California Hospitals Lose Ground In Quality Of Care, Report Card Shows

Nearly half of California hospitals received a grade of C or lower for patient safety on a national report card aimed at prodding medical centers to do more to prevent injuries and deaths.

The Leapfrog Group, an employer-backed nonprofit group focused on health care quality, issued its latest scores last week. The report card is part of an effort to make consumers and employers aware of how their hospitals perform on key quality measures, so they can make better-informed health care decisions. The scores are updated twice a year, in spring and fall.

After steady improvement in recent years, California hospitals lost ground in last week’s report card. Two years ago, 37 percent of California hospitals received a C, D or F grade. That increased to 46 percent of the 271 California hospitals rated in the most recent report.

Many California hospitals still struggle to reduce preventable medical errors and infections in patients, despite industrywide efforts to remedy those problems. California accounted for 6 of the 10 hospitals nationwide that received an F grade.

 

California public health officials track a wide assortment of patient infections that can be acquired during a hospital stay. A recent state report noted progress in some areas, while other issues have been harder to address.

From 2014 to 2015, 56 California hospitals achieved “significant improvement” in preventing certain infections, including ones in the blood and those resulting from surgery, according to the California Department of Public Health. But diarrheal infections in California hospitals have increased 8 percent above a national benchmark since 2011.

The state has created an interactive map where the public can check infection rates by hospital.

Leapfrog, which has issued hospital scores in California and nationwide since 2012, analyzes information it collects as well as data reported to Medicare. Erica Mobley, a Leapfrog spokeswoman, said the group’s methodology compares all hospitals to each other on a national scale, so a mix of factors could be responsible for the lower scores statewide.

“This could represent California hospitals’ performance slipping in comparison to their peers across the country or could also mean that they may be staying constant in their performance while other hospitals are progressing,” Mobley said.

The percentage of hospitals in the Golden State that got the top rating also decreased in Leapfrog’s latest analysis. Twenty-five percent of California hospitals, 68 facilities, earned an A grade this year, compared to 43 percent, or 104, in 2015.

California ranked 28th nationally in the percentage of A-rated hospitals. More than half of the hospitals in states such as Oregon, North Carolina and Massachusetts achieved the highest score.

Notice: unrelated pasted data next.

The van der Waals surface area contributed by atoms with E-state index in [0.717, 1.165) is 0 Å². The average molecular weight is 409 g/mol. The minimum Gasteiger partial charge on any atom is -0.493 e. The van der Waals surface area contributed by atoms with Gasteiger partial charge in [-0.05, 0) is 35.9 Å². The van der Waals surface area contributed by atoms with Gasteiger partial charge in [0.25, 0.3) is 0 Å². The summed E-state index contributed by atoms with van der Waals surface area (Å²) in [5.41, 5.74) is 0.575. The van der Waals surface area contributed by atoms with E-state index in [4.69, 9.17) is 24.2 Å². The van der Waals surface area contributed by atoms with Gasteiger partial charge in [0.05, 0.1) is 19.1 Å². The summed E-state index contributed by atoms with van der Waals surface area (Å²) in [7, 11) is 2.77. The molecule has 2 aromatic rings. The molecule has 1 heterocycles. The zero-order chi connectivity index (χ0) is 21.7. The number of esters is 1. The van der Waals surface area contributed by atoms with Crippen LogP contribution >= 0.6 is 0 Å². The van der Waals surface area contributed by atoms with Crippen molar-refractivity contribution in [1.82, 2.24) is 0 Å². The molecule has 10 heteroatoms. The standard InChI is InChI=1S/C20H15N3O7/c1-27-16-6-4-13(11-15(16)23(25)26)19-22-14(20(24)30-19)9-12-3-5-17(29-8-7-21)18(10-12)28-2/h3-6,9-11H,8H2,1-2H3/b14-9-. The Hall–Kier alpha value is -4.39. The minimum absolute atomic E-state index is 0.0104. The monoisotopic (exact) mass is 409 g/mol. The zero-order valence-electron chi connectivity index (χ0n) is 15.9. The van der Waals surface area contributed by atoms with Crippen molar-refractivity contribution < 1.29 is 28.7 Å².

In Leapfrog’s report card, some performance measures are risk-adjusted for patient severity and income so hospitals aren’t penalized for admitting sicker, poorer patients.

Some hospital industry officials have criticized Leapfrog’s letter grades as too simplistic for a complex issue and as potentially misleading for patients.

Jan Emerson-Shea, a spokeswoman for the California Hospital Association, noted there are many different scorecards and said consumers shouldn’t put too much stock in any one ranking.

“While these scorecards often serve as a good starting point for patients to ask questions of their health-care provider, they should not be viewed as being a definitive source for determining the quality of care provided by any hospital,” Emerson-Shea said.

The Leapfrog data show that some of the top performers in California include Chinese Hospital in San Francisco, Mercy General Hospital in Sacramento, Hoag Memorial Hospital Presbyterian in Newport Beach and Inglewood’s Centinela Hospital Medical Center.

Health giant Kaiser Permanente consistently posts some of the highest scores and shows little variation across its 35 hospitals in the state. Thirty-three Kaiser hospitals received A or B grades; two got C grades.

The University of California health system fared well across seven hospital campuses, with five A ratings and two B grades.

Some large institutions lagged further behind. Providence St. Joseph Medical Center in Burbank received a D, as did the Zuckerberg San Francisco General Hospital and Trauma Center.

Leapfrog cited San Francisco General, a public safety net hospital, for being below average at preventing surgical site infections after colon surgery and for allowing dangerous objects to be left in a patient’s body, among other factors. Providence’s Burbank hospital had a higher-than-expected rate of patients who developed serious breathing problems and caught antibiotic-resistant infections, according to Leapfrog.

A spokesman for San Francisco General didn’t comment directly on the hospital’s results, other than to say it didn’t participate in Leapfrog’s optional survey on safety procedures and training.

Providence said in a statement it takes patient safety seriously and respects efforts to help consumers make an informed choice. However, “it is important to understand that health care data are extremely difficult to compare as each patient is unique,” the hospital said. “Often information is a few years old before it is analyzed and aggregated for the public.”

California’s Office of Statewide Health Planning and Development also offers data on hospital quality and patient outcomes. And Medicare posts star ratings for hospitals nationwide, which are another resource for patients and policymakers.

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